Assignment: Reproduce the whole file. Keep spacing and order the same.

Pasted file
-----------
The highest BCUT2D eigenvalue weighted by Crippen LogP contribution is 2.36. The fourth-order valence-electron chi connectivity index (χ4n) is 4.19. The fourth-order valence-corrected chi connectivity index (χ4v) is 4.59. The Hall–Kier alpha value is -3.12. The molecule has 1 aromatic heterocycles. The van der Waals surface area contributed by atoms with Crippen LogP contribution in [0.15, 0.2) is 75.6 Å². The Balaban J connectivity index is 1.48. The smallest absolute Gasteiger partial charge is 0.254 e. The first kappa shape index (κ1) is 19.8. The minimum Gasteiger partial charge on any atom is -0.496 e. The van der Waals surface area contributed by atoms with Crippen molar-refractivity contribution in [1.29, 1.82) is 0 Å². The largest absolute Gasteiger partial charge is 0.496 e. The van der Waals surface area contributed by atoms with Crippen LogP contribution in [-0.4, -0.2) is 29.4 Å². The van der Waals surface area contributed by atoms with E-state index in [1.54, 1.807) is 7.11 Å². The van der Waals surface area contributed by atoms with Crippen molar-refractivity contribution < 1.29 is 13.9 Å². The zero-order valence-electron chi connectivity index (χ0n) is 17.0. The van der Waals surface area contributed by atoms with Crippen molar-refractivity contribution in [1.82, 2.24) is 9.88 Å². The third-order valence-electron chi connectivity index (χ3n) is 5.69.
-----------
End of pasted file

The highest BCUT2D eigenvalue weighted by Crippen LogP contribution is 2.36. The fourth-order valence-electron chi connectivity index (χ4n) is 4.19. The fourth-order valence-corrected chi connectivity index (χ4v) is 4.59. The Hall–Kier alpha value is -3.12. The molecule has 1 aromatic heterocycles. The van der Waals surface area contributed by atoms with Crippen LogP contribution in [0.15, 0.2) is 75.6 Å². The Balaban J connectivity index is 1.48. The smallest absolute Gasteiger partial charge is 0.254 e. The first kappa shape index (κ1) is 19.8. The minimum Gasteiger partial charge on any atom is -0.496 e. The van der Waals surface area contributed by atoms with Crippen molar-refractivity contribution in [1.29, 1.82) is 0 Å². The largest absolute Gasteiger partial charge is 0.496 e. The van der Waals surface area contributed by atoms with Crippen LogP contribution in [-0.4, -0.2) is 29.4 Å². The van der Waals surface area contributed by atoms with E-state index in [1.54, 1.807) is 7.11 Å². The van der Waals surface area contributed by atoms with Crippen molar-refractivity contribution < 1.29 is 13.9 Å². The zero-order valence-electron chi connectivity index (χ0n) is 17.0. The van der Waals surface area contributed by atoms with Crippen molar-refractivity contribution in [1.82, 2.24) is 9.88 Å². The third-order valence-electron chi connectivity index (χ3n) is 5.69.